II. Screening of the Complaint

Plaintiff is an inmate in federal custody, incarcerated at the Nevada Southern Detention Center in Pahrump, Nevada. In the complaint, plaintiff seeks to bring action against Steve Carpenter and Christopher Hoye. Plaintiff alleges that defendants have failed to provide medical testing and treatment.

The Court notes that although plaintiff purportedly brings this action under 42 U.S.C. § 1983, the Court will construe the complaint as seeking relief under Bivens v. Six Unknown Named Fed. Narcotics Agents, 403 U.S. 388 (1971). Bivens established that "compensable injury to a constitutionally protected interest [by federal officials alleged to have acted under color of federal law] could be vindicated by a suit for damages invoking the general federal question jurisdiction of the federal courts." Butz v. Economou, 438 U.S. 478, 486 (1978).

Plaintiff's allegations concern his medical treatment while incarcerated at a private facility, the Nevada Southern Detention Center, which is owned and operated by the Corrections Corporation of America pursuant to a contractual services agreement with the U.S. Marshal's Service. However, Bivens does not provide a remedy for alleged wrongs committed by a private entity alleged to have denied plaintiff's constitutional rights under color of federal law. Corrections Services Corp. v. Malesko, 534 U.S. 61, 69 (2001). As such, plaintiff cannot bring federal claims of civil rights violations against the Corrections Corporation of America. Additionally, the United States Supreme Court has held that a prisoner cannot bring a Bivens action against an employee of a private entity for damages pursuant to alleged Eighth Amendment violations. Minneci v. Pollard, 132 S.Ct. 617, 626 (2012). In Minneci, the Supreme Court held that:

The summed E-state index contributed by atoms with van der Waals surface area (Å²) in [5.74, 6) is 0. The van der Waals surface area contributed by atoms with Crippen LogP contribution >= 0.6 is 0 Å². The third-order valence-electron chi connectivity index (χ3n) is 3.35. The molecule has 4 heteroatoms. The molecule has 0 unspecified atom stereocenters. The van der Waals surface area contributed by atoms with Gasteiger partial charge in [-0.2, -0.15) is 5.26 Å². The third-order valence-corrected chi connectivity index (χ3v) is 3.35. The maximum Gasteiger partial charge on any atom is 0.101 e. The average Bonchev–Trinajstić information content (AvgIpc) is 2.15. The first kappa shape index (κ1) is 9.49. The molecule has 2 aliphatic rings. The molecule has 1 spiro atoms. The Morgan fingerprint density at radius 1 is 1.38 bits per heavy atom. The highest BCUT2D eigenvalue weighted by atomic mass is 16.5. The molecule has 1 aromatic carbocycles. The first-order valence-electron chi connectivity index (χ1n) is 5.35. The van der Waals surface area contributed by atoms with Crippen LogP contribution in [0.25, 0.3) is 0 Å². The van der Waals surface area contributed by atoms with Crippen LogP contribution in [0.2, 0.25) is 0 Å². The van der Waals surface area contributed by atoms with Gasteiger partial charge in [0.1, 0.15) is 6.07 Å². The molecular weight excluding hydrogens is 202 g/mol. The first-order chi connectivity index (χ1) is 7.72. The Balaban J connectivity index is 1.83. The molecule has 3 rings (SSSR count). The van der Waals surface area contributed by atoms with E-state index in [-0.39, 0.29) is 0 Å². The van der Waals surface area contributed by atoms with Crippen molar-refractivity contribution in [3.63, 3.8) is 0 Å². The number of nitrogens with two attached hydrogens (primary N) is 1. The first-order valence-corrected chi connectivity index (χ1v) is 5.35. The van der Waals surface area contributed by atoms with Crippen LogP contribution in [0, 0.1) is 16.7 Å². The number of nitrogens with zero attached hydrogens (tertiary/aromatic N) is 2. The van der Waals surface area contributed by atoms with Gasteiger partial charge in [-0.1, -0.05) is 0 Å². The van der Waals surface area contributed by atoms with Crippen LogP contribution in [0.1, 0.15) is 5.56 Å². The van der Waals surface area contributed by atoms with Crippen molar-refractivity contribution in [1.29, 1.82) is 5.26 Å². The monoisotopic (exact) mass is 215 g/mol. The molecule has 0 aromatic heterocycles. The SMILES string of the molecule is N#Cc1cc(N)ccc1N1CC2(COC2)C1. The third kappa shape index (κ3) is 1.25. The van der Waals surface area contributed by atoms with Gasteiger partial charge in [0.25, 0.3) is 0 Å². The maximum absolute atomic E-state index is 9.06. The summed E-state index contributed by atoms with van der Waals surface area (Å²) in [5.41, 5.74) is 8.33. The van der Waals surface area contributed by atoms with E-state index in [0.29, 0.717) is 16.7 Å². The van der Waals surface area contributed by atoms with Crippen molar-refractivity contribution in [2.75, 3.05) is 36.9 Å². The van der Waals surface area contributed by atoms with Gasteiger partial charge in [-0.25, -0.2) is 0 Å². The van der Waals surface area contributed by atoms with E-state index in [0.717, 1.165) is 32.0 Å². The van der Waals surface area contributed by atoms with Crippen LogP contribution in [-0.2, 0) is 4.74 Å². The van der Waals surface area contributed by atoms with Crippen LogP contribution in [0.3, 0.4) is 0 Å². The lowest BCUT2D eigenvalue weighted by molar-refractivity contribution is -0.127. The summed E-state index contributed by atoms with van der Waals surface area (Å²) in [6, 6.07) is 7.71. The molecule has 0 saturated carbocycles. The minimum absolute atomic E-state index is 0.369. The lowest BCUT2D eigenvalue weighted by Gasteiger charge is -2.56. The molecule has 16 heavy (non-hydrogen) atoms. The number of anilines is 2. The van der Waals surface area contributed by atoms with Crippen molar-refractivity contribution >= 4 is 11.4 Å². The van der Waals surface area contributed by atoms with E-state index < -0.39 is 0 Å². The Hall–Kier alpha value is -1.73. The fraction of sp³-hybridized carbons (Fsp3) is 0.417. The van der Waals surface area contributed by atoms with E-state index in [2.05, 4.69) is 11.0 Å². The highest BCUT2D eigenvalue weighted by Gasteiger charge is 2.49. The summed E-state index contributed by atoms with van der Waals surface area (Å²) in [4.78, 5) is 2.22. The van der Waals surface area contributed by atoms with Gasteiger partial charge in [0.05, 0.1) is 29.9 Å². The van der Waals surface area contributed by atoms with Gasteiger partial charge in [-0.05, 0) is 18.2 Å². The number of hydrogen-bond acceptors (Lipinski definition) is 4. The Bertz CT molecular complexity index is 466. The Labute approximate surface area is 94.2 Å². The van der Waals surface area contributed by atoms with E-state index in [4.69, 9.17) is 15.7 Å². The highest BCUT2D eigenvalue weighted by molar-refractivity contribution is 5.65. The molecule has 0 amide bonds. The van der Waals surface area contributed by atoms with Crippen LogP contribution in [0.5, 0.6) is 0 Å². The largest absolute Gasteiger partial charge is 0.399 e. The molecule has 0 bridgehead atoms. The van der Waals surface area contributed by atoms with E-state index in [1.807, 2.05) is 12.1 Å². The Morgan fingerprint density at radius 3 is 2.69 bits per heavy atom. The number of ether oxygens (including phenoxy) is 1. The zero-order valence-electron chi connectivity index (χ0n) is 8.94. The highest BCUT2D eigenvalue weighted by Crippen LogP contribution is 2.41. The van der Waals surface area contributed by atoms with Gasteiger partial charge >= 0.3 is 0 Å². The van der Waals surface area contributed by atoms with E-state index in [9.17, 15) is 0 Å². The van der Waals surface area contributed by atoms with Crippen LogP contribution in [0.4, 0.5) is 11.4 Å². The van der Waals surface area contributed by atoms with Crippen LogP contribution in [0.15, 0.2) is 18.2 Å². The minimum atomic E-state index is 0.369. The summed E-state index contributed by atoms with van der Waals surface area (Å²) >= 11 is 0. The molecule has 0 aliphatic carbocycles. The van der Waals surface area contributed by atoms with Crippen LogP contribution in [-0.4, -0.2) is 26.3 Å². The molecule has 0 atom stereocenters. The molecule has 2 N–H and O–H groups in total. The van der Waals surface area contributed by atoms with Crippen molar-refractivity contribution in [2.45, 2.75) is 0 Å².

[W]here... a federal prisoner seeks damages from privately employed personnel working at a privately operated federal prison, where the conduct allegedly amounts to a violation of the Eighth Amendment, and where that conduct is of the kind that typically falls within the scope of traditional state tort law (such as the conduct involving improper medical care at issue here), the prisoner must seek a remedy under state tort law. We cannot imply a Bivens remedy in such a case.

Id. at 626. Here, as in Minneci, plaintiff asserts Eighth Amendment claims based on allegations of inadequate medical care, seeking damages from defendants who are employees of a private prison. Plaintiff has a tort remedy under Nevada state tort law. See Nev. Rev. Stat. 41 A, et seq. While plaintiff may be able to raise his claims against defendants as a tort claim in state court, his claim is not cognizable as a Bivens action in federal court. Therefore, the complaint is dismissed with prejudice, as amendment would be futile.

IV. Conclusion

IT IS THEREFORE ORDERED that plaintiff's application to proceed in forma pauperis ...